In the Modern Hebrew major you will develop the ability to use Modern Hebrew; namely to speak, read, and write in Modern Hebrew. The language you will use is, primarily, spoken daily speech; yet over the course of the major you will have opportunities to study a range of genres and text types both spoken and written, from media to prose and poetry.
By the end of your major you will have mastered the ability to use Modern Hebrew in a wide variety of contexts and situations and you will gain an understanding of how to discuss and analyse the linguistic features of Modern Hebrew, as well as the literature and culture associated with the language.
A major in Hebrew (Modern) requires at least 36 senior credit points, including at least 6 credit points at 3000 level.
The Modern Hebrew Program offers several entry points depending on your previous knowledge and usage of the language. Following the completion of a placement test, you are directed to the unit best suited for your level of knowledge. Once in the program you will enjoy a clear learning progression.
Junior units of study (1000 level):
Junior units of study (1000 level) provide an introduction to the Hebrew alphabet, alongside conversing, reading, and writing in simple everyday Hebrew. If you have no previous knowledge of Modern Hebrew you will enrol in HBRW1011 and HBRW1102, respectively. These two junior units are equivalent to the first part of level A (the first, of six levels) of Modern Hebrew instruction at the Hebrew University, Jerusalem.
Senor units of study (2000 and 3000 level):
As you progress in your usage and knowledge of Modern Hebrew and move into the senior units of study, your oral communication skills continue to be fostered, and you have further opportunities to engage in a variety of genres and text types from higher registers of the language.
In senior-intermediate units of study (2000 level) you further develop your language skills and engage in a wider range of text types. These are equivalent to level A and B of Modern Hebrew instruction at the Hebrew University.
Senior-advanced (3000 level) units of study you progressively engage with higher registers of the language and read and analyse short stories (requiring an assignment component of 350 words in Modern Hebrew), and you begin to engage with non-modified Modern Hebrew text types. These are equivalent to the level C at the Hebrew University. In HBRW3612, HBRW3613 and HBRW3614, HBRW3615 (equivalent, respectively, to level D and E at the Hebrew University), you extend the level and repertoire of your oral presentations, which now include a component of individual research (in Modern Hebrew); the range and variety of non-modified texts you are exposed to, is extended; and the written analysis of literature is extended to 500, and 750 words respectively.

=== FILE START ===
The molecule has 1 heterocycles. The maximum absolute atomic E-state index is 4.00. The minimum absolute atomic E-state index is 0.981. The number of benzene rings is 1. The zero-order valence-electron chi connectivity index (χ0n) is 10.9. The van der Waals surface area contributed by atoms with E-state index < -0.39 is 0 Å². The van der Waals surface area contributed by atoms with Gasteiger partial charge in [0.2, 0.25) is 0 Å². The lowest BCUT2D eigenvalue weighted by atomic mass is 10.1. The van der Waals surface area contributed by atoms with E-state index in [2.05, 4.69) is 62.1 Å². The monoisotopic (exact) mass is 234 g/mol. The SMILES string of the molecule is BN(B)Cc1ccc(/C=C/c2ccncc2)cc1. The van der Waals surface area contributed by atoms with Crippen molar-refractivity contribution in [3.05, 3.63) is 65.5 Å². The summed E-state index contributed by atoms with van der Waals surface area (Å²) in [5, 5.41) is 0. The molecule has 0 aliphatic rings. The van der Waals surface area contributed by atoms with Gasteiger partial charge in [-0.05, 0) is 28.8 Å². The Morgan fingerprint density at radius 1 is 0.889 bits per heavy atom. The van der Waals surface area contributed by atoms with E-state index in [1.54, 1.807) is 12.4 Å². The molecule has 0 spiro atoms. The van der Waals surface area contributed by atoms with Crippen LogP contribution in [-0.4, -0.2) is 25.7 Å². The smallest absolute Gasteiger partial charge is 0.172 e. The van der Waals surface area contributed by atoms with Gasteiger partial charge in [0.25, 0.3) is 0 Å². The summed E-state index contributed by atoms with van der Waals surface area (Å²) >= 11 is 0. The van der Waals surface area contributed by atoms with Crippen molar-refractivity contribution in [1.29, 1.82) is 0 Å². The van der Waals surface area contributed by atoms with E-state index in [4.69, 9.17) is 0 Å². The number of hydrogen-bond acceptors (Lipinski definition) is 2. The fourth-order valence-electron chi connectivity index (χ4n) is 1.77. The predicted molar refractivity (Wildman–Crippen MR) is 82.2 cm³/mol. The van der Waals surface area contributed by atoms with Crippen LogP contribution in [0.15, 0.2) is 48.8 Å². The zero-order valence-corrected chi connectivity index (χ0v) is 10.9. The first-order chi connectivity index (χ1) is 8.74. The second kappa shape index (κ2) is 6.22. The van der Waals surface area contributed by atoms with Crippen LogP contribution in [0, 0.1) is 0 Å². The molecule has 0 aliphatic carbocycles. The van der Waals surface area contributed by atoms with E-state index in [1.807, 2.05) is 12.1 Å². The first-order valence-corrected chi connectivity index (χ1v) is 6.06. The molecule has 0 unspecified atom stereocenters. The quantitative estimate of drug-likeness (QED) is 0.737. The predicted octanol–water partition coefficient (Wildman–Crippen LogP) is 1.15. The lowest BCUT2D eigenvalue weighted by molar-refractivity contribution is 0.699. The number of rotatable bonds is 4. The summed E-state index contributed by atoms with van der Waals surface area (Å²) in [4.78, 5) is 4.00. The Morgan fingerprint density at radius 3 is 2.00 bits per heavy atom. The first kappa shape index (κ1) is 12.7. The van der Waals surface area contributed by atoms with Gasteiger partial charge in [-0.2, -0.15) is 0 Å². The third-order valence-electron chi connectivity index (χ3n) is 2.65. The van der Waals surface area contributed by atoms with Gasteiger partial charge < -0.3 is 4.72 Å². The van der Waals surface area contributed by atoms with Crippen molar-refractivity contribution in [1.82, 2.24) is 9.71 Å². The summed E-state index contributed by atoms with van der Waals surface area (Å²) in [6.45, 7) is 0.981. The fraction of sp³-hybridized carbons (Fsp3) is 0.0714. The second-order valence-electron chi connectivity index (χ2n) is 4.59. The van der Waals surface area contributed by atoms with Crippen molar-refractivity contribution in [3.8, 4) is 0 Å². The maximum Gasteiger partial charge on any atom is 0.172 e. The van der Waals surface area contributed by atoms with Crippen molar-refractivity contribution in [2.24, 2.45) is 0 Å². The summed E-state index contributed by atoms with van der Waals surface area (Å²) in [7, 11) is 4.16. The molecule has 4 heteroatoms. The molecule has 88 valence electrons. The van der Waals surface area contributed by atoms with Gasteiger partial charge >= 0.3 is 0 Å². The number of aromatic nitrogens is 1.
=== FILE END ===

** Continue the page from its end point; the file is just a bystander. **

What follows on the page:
Whichever sequence you follow, you enjoy a progressive increase of usage and knowledge of Modern Hebrew, as well as (linguistic) knowledge about Modern Hebrew. Furthermore, you are introduced to a widening corpus of written and literary texts.
Sydney Arts and Social Sciences graduates work in government departments at all levels, and major private sector consultancies and corporations, locally and overseas. The Faculty of Arts and Social Sciences offers a range of subject areas that prepare graduates for careers in administration, education, business research, marketing, media, management consultancy, public relations, gallery and museum curatorship, hospitality and tourism, community and welfare. Our graduates are proficient in research and inquiry, and demonstrate personal and intellectual autonomy, and ethical, social and professional understanding, qualities sought after by leading employers all over the world.
Further study for major
Eligible candidates may proceed to an Honours year in the Bachelor of Arts, or apply for admission to a rich postgraduate program in the humanities and social sciences, comprising advanced learning and professional courses. Master degrees include capstone projects ranging from internships with government and non-government organisations in Australia and overseas, the gallery and museum sector, and leading media organisations, to opportunities for independent research projects which prepare students for higher degrees by research.
Related subject areas
Hebrew (Classical), Jewish Civilisation, Thought and Culture